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There’s something about new life on the farm that brings with it a sense of energy, purpose and challenge. At least that’s been our experience with our newest addition, Boxer puppy Winnie.

We’ve known since our 12 year old dog Stella passed away last summer that we wanted another dog. Then, when our two-year-old pup Marshall died last month, we knew it was time. In no way is Winnie a replacement for either dog. Simply put, she is a little rescue puppy that needed a home. And we needed her.

I’ve lost count of the number of paw shaped bumper stickers I’ve seen that say “Who rescued who?” After the past few weeks, I can say that Winnie (AKA Winifred) has rescued us. With our sadness over our other pets, as well as a myriad of unrelated adjustments and challenges, she has brought healing to our aching hearts.

She’s also brought a lot of joy. When we were considering what to call her, I researched names that mean joy. That’s just one of the attributes associated with the Welsh name Winifred.

Winnie’s energy is off the charts - until it isn’t. In fact, she has only two speeds: full throttle and dead-to-the-world. If you’ve ever had a puppy, you know what I mean.

The first time she got close to Samson, our Great Pyrenees Livestock Guardian Dog (LGD), he bared his teeth and growled under his breath. Since then, though, he’s developed a tolerance of her reminiscent of other older brothers. Dewey, our other “indoor dog” (let’s get real - most of the day, all of these pups are outdoors) is almost always up for a wrestling match. Roe, Mac and Yessika’s pup, has also become one of her boys.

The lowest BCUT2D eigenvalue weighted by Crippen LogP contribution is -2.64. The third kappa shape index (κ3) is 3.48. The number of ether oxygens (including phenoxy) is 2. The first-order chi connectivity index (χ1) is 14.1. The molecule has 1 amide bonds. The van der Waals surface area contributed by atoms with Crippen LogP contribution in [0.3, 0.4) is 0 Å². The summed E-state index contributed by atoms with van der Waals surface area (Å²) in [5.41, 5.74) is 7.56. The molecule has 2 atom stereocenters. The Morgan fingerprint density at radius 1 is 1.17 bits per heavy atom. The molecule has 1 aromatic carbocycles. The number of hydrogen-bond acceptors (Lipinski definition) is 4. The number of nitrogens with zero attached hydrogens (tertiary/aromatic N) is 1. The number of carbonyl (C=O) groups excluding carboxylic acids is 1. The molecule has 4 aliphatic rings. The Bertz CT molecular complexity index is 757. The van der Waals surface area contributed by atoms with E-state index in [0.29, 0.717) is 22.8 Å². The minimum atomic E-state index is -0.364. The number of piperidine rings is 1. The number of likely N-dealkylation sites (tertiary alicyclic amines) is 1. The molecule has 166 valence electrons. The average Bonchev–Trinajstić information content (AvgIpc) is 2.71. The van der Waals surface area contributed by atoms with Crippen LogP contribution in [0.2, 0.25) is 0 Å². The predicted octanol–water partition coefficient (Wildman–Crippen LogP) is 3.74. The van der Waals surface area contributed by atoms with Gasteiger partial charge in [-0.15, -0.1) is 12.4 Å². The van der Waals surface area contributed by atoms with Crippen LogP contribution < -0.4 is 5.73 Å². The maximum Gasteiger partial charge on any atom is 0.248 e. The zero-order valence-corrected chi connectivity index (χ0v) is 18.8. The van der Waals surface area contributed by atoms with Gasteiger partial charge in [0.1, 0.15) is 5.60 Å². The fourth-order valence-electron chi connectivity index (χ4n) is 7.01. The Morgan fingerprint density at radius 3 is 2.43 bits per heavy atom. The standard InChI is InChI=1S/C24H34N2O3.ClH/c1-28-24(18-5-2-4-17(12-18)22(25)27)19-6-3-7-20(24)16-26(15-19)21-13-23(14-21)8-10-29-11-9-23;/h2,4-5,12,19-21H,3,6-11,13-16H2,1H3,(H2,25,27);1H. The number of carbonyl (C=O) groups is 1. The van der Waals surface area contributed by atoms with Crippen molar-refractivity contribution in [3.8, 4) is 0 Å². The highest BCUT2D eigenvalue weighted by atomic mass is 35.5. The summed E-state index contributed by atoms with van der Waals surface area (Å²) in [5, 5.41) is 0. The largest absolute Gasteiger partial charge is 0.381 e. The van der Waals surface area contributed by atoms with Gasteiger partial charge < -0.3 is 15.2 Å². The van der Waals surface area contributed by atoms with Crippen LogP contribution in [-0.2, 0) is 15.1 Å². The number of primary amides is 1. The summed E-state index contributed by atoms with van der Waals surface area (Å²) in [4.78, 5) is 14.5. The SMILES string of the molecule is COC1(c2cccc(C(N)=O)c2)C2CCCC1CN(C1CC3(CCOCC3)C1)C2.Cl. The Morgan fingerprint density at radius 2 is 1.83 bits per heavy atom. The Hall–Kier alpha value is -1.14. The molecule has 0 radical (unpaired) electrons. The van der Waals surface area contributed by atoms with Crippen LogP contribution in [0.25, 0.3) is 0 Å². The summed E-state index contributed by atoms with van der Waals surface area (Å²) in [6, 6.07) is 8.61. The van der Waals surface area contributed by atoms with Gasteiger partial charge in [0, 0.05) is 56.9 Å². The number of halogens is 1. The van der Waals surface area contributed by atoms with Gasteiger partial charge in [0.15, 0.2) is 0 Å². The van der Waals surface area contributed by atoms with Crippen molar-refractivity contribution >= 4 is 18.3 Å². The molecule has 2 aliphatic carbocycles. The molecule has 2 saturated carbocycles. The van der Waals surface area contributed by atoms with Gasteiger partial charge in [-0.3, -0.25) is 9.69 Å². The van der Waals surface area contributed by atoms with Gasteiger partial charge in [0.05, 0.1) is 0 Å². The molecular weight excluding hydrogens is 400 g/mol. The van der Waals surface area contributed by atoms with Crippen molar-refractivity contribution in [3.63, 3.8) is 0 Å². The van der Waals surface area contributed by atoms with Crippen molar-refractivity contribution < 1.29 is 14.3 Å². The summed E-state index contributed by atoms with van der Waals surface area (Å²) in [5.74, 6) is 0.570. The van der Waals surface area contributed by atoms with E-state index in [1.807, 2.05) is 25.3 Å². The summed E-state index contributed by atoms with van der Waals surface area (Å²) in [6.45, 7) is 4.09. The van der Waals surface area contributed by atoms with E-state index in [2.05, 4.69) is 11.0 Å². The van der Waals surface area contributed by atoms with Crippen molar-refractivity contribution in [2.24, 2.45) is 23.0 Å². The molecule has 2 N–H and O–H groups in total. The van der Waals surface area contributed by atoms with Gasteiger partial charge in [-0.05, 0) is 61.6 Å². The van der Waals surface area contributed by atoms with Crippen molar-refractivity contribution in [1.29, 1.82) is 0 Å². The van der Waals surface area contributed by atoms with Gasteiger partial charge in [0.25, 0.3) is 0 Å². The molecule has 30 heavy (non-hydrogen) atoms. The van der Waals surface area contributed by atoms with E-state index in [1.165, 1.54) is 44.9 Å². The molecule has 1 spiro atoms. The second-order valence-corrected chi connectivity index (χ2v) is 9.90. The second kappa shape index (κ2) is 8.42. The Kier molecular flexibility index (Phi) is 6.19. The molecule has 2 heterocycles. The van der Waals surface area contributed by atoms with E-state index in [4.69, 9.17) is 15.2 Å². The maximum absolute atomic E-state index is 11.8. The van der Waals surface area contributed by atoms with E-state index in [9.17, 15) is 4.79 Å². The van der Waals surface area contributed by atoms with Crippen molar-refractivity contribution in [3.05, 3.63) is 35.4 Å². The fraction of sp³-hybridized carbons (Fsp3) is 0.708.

Winnie is living a life few dogs ever dream of. She “helps” Houston feed the animals, rides with him on the tractor, welcomes guests, and in general helps run the farm. Then, when it’s time to come in, she’s ready for a snuggle and a nap.

We’ve had a lot of pets over the years and have learned - sometimes the hard way - the importance of considering our own need and the dog’s purpose. Whether adopting from a rescue organization or buying from a breeder - we’ve done both - there are questions to ask: Will they be a working dog or a family pet? Will they go with us on a morning walk or run or will they stay curled up on the sofa most of the day? Are there other pets or small children already in the home? What’s the living space like? Do we have time to train a dog or work with a pup that has had a rough past?

There are so many great dogs out there. If you’re looking for one, I hope you find one as great as the little lady we adopted a few weeks ago.

This piece first appeared in Sherry’s column, Finding Myself in a Small Town, in the February 25, 2023 edition of the Corsicana Daily Sun.

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